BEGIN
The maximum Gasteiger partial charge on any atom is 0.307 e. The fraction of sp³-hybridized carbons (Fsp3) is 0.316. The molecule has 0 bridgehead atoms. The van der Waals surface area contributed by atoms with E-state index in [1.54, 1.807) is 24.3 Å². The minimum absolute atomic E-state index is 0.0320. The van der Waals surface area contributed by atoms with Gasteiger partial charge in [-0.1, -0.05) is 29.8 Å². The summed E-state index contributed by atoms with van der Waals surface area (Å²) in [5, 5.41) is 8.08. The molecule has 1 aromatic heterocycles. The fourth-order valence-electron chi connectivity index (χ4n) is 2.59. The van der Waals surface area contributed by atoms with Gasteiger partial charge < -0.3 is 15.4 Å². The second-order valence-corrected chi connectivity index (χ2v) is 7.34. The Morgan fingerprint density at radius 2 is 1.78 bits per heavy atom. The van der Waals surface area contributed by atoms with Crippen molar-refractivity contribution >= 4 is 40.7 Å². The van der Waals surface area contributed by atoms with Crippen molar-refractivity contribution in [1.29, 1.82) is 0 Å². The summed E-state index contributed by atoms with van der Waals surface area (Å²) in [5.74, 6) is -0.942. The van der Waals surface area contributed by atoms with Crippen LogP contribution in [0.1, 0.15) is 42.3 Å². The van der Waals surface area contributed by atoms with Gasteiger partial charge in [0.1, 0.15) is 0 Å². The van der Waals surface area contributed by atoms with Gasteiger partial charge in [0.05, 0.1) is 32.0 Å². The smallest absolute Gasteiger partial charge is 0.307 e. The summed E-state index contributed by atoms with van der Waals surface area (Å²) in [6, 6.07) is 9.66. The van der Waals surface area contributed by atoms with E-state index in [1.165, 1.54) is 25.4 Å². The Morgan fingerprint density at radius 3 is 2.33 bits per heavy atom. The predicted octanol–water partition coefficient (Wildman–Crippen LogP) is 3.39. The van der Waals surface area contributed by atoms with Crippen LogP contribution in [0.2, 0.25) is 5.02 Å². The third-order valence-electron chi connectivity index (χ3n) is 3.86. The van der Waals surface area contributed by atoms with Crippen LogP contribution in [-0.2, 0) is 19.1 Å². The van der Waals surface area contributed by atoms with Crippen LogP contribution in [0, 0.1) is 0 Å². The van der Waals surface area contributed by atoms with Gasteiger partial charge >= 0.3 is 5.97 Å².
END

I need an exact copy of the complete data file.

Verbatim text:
The maximum Gasteiger partial charge on any atom is 0.307 e. The fraction of sp³-hybridized carbons (Fsp3) is 0.316. The molecule has 0 bridgehead atoms. The van der Waals surface area contributed by atoms with E-state index in [1.54, 1.807) is 24.3 Å². The minimum absolute atomic E-state index is 0.0320. The van der Waals surface area contributed by atoms with Gasteiger partial charge in [-0.1, -0.05) is 29.8 Å². The summed E-state index contributed by atoms with van der Waals surface area (Å²) in [5, 5.41) is 8.08. The molecule has 1 aromatic heterocycles. The fourth-order valence-electron chi connectivity index (χ4n) is 2.59. The van der Waals surface area contributed by atoms with Gasteiger partial charge < -0.3 is 15.4 Å². The second-order valence-corrected chi connectivity index (χ2v) is 7.34. The Morgan fingerprint density at radius 2 is 1.78 bits per heavy atom. The van der Waals surface area contributed by atoms with Crippen molar-refractivity contribution >= 4 is 40.7 Å². The van der Waals surface area contributed by atoms with Crippen molar-refractivity contribution in [1.29, 1.82) is 0 Å². The summed E-state index contributed by atoms with van der Waals surface area (Å²) in [5.74, 6) is -0.942. The van der Waals surface area contributed by atoms with Crippen LogP contribution in [0.1, 0.15) is 42.3 Å². The van der Waals surface area contributed by atoms with Gasteiger partial charge in [0.1, 0.15) is 0 Å². The van der Waals surface area contributed by atoms with Gasteiger partial charge in [0.05, 0.1) is 32.0 Å². The smallest absolute Gasteiger partial charge is 0.307 e. The summed E-state index contributed by atoms with van der Waals surface area (Å²) in [6, 6.07) is 9.66. The van der Waals surface area contributed by atoms with E-state index in [1.165, 1.54) is 25.4 Å². The Morgan fingerprint density at radius 3 is 2.33 bits per heavy atom. The predicted octanol–water partition coefficient (Wildman–Crippen LogP) is 3.39. The van der Waals surface area contributed by atoms with Crippen LogP contribution in [0.2, 0.25) is 5.02 Å². The third-order valence-electron chi connectivity index (χ3n) is 3.86. The van der Waals surface area contributed by atoms with Crippen LogP contribution in [-0.2, 0) is 19.1 Å². The van der Waals surface area contributed by atoms with Crippen LogP contribution in [0, 0.1) is 0 Å². The van der Waals surface area contributed by atoms with Gasteiger partial charge >= 0.3 is 5.97 Å².